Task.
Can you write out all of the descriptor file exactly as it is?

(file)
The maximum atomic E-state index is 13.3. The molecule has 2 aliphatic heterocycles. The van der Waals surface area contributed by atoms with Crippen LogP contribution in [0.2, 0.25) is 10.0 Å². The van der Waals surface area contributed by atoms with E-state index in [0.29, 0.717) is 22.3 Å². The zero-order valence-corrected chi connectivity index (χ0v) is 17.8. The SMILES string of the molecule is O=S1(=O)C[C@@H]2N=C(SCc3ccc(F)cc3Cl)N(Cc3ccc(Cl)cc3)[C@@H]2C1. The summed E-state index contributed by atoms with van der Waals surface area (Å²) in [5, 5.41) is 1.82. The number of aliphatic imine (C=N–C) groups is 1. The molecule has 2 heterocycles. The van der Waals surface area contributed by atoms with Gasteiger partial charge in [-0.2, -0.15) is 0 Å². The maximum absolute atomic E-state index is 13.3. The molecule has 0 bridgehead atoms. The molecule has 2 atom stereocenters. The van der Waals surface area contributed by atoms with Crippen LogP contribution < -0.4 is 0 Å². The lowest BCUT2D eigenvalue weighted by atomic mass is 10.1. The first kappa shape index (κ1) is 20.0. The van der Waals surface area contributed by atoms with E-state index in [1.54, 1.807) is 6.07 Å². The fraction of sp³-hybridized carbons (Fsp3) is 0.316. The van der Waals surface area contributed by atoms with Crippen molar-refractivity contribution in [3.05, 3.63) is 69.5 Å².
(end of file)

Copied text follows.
The maximum atomic E-state index is 13.3. The molecule has 2 aliphatic heterocycles. The van der Waals surface area contributed by atoms with Crippen LogP contribution in [0.2, 0.25) is 10.0 Å². The van der Waals surface area contributed by atoms with E-state index in [0.29, 0.717) is 22.3 Å². The zero-order valence-corrected chi connectivity index (χ0v) is 17.8. The SMILES string of the molecule is O=S1(=O)C[C@@H]2N=C(SCc3ccc(F)cc3Cl)N(Cc3ccc(Cl)cc3)[C@@H]2C1. The summed E-state index contributed by atoms with van der Waals surface area (Å²) in [5, 5.41) is 1.82. The number of aliphatic imine (C=N–C) groups is 1. The molecule has 2 heterocycles. The van der Waals surface area contributed by atoms with Gasteiger partial charge in [-0.2, -0.15) is 0 Å². The maximum absolute atomic E-state index is 13.3. The molecule has 0 bridgehead atoms. The molecule has 2 atom stereocenters. The van der Waals surface area contributed by atoms with Crippen LogP contribution < -0.4 is 0 Å². The lowest BCUT2D eigenvalue weighted by atomic mass is 10.1. The first kappa shape index (κ1) is 20.0. The van der Waals surface area contributed by atoms with E-state index in [1.54, 1.807) is 6.07 Å². The fraction of sp³-hybridized carbons (Fsp3) is 0.316. The van der Waals surface area contributed by atoms with Crippen molar-refractivity contribution in [3.05, 3.63) is 69.5 Å².